Sunday, October 17, 2010

Soy Pickled Shitakes

I will admit that I stole these from David Chang’s Momofuko cookbook (which is an incredible book and well worth buying). But they are so incredibly good and packed with flavor that everyone should know about them. These have become a staple for me and can be used in a variety of ways. I use them in soups, stir fires, as a topping for noodles or even as a stuffing for steamed buns. This recipe makes about a quart and they keep for weeks (maybe more) in the fridge. They take about an hour and a half to make, so you might need to plan ahead. But once you have a batch in the fridge, you can combine them with other staples like noodles, sesame seeds, and green onions for a quick dinner.
Soy Pickled Shitakes
About 1 quart
2 oz. dried shitake mushrooms
1 cup brown sugar (or use an less processed sugar like Turbinado)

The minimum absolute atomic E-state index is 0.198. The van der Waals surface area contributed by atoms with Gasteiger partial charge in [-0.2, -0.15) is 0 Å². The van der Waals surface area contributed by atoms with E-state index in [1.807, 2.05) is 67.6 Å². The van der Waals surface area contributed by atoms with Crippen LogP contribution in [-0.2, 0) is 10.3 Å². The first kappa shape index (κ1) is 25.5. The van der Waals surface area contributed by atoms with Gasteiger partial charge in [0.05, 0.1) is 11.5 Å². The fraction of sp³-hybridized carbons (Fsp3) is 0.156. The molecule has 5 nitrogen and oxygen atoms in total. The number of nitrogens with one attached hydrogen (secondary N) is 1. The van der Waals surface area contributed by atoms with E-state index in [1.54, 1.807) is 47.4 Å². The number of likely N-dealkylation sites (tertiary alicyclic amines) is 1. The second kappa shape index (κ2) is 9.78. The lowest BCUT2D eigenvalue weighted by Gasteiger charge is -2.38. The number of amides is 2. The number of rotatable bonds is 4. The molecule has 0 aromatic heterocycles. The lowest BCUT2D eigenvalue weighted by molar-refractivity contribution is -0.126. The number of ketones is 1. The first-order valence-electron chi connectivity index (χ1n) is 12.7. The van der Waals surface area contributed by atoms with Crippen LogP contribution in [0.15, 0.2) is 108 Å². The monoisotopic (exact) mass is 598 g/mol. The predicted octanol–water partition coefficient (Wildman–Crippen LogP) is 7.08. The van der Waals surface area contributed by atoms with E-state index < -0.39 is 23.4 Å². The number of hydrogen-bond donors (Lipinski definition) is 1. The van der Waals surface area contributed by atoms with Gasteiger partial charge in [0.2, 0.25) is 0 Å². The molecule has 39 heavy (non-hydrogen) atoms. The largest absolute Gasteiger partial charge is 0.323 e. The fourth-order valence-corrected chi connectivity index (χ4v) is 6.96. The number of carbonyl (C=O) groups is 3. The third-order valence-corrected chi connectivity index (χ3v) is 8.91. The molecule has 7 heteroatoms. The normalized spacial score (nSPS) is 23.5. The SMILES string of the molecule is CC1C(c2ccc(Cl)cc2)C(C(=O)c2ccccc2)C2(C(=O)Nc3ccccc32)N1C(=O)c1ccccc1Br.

1 cup of rice wine vinegar
1 cup soy sauce
2-3 inch piece of ginger, peeled and cut into coin sized slices
1. Soak the mushrooms in hot water for 20 minutes until soft. Remove the mushrooms, squeeze them out a little bit, and cut them into slices about ¼ to ½ inch wide. Remove the stems if they’re tough. Reserve two cups of the soaking liquid (be sure to strain it carefully since you may end up with dirt and debris at the bottom of the soaking bowl).
2. Add the remaining ingredients to a pot and mix until the sugar is completely dissolved.
3. Add the mushrooms to the pot and bring to a boil. Once it reaches a boil turn it down to a very low simmer.
4. Simmer for 40-45 minutes. Remove from heat and let them cool in the liquid. I normally remove the ginger but you can leave it in if removing it seems too difficult.
5. When cool, transfer the mushrooms and pickling liquid to a quart canning jar or other container and place them in the fridge.

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